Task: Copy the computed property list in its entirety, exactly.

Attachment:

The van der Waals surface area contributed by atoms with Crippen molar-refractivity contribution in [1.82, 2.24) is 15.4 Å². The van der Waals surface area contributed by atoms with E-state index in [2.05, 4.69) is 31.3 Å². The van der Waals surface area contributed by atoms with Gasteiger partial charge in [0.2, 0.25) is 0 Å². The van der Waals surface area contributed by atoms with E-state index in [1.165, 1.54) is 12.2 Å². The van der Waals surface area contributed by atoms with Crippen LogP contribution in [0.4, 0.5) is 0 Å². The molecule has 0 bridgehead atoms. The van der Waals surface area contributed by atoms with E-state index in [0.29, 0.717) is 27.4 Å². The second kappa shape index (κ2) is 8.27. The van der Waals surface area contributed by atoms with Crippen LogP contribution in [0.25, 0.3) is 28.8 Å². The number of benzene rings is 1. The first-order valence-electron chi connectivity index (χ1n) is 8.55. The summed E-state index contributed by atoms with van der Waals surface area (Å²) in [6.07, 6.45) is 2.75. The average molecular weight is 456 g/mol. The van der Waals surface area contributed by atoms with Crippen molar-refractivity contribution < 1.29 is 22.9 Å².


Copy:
The van der Waals surface area contributed by atoms with Crippen molar-refractivity contribution in [1.82, 2.24) is 15.4 Å². The van der Waals surface area contributed by atoms with E-state index in [2.05, 4.69) is 31.3 Å². The van der Waals surface area contributed by atoms with Gasteiger partial charge in [0.2, 0.25) is 0 Å². The van der Waals surface area contributed by atoms with E-state index in [1.165, 1.54) is 12.2 Å². The van der Waals surface area contributed by atoms with Crippen LogP contribution in [0.4, 0.5) is 0 Å². The molecule has 0 bridgehead atoms. The van der Waals surface area contributed by atoms with E-state index in [0.29, 0.717) is 27.4 Å². The second kappa shape index (κ2) is 8.27. The van der Waals surface area contributed by atoms with Crippen LogP contribution in [0.25, 0.3) is 28.8 Å². The number of benzene rings is 1. The first-order valence-electron chi connectivity index (χ1n) is 8.55. The summed E-state index contributed by atoms with van der Waals surface area (Å²) in [6.07, 6.45) is 2.75. The average molecular weight is 456 g/mol. The van der Waals surface area contributed by atoms with Crippen molar-refractivity contribution < 1.29 is 22.9 Å².